Thoughts on being a (greedy) mum – month 3

Ioan, my little cherub, is not the sleepiest little fella during the day, which means this isn’t a common occurrence.

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When it does happen, I normally take the chance to do the washing, clean, or cook and eat. That doesn’t leave much time for blogging but here I am, trying my best to update you all on month three of motherhood (just as Ioan turns four months old!).

Well, it’s pretty amazing still, but also A LOT of work. When you have a non-napper like Ioan, you are on call pretty much 24/7, because they don’t want to entertain themselves. I might be able to get away with 10 minutes on the baby gym or 20 minutes in the bouncing chair, but then Ioan decides all he wants to see is mummy or daddy’s face, and you’re back desperately trying to engage with your bundle of joy before the tears start (his, not mine).

Luckily, I have met a great bunch of other mums who are making maternity leave pretty damn amazing. Lots of coffees, lunches and playdates mean we have the chance to whinge about our babies and realise that we’re all going through the same thing and life is really actually rather good.

Anyway, that lasted long …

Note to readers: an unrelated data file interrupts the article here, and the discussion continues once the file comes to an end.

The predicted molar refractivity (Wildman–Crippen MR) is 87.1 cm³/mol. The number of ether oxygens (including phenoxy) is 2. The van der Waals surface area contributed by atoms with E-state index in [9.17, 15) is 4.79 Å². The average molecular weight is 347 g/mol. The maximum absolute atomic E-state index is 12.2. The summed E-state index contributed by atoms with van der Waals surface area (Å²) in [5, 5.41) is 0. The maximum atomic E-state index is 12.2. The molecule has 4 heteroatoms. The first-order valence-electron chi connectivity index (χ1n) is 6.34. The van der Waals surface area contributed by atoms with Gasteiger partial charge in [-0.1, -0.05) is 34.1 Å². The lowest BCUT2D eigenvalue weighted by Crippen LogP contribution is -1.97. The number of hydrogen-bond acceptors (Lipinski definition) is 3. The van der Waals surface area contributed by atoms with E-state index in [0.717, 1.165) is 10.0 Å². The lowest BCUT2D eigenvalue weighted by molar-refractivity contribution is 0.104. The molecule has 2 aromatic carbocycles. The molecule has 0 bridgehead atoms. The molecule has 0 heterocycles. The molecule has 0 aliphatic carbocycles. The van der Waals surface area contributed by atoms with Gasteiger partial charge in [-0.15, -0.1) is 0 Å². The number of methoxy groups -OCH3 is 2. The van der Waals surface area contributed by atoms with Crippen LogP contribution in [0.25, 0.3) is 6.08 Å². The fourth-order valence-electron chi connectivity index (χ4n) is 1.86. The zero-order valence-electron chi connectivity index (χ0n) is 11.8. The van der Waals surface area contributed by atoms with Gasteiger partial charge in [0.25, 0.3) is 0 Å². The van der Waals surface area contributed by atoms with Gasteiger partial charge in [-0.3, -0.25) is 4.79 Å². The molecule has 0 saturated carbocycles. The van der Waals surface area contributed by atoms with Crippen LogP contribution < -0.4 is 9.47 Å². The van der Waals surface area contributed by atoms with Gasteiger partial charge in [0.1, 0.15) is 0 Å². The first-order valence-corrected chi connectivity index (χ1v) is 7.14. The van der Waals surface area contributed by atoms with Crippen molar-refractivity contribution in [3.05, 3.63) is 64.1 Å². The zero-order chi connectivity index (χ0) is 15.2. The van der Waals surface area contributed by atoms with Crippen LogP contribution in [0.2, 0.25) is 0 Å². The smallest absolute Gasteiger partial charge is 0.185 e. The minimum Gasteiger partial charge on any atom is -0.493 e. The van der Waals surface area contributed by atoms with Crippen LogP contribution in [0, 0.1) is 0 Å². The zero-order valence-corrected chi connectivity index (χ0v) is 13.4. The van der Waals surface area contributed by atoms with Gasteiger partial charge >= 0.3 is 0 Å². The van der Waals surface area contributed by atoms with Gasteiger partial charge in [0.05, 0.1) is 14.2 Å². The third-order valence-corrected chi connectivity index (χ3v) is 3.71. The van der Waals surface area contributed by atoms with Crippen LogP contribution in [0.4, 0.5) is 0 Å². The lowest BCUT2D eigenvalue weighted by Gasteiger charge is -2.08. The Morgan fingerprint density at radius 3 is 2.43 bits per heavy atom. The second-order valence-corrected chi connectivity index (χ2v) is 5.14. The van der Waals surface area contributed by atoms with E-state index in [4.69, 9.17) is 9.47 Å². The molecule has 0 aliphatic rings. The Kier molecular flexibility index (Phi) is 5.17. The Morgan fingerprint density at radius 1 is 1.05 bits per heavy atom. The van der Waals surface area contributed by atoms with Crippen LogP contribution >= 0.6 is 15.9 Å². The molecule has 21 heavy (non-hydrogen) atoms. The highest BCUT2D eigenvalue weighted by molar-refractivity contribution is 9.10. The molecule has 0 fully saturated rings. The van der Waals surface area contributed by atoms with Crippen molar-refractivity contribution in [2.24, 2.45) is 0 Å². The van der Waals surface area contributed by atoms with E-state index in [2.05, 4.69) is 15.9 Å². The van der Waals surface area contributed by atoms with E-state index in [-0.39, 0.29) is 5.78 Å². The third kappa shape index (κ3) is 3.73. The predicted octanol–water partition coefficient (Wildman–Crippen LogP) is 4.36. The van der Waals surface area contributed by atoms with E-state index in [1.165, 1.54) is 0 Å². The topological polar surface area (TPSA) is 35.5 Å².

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Uh oh …

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Weeks 45 to 48 – bringing up baby

Where oh where does the time go? It’s like Ioan eats it with the same enthusiasm with which he eats his fingers (teething, wow, that’s not exactly a bundle of fun is it?!). Anyway, I have been planning my menus, but each time Sunday pops around I realise I don’t have time to write up my blog post because *someone* is expecting a bath / feed / cuddle (and that’s not even Andrew).

Today, I am trying to make a real effort to blog. Over the past weeks I have managed a few moments of deliciousness, including lamb stew served with cheesy pearl barley (as seen on Jamie Oliver’s Superfood programme):

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French onion soup with cheese toasties:

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Homemade pasta and meatballs:

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Pumpkin soup:

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Fish curry:

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Hot smoked salmon kedgeree:

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Minced beef  and stilton ‘wellington’:

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Vietnamese style caramelised pork:

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This week the freezer clear out starts in earnest, so the plan is as follows:

  • Tonight – vegetarian lasagne for meat free Monday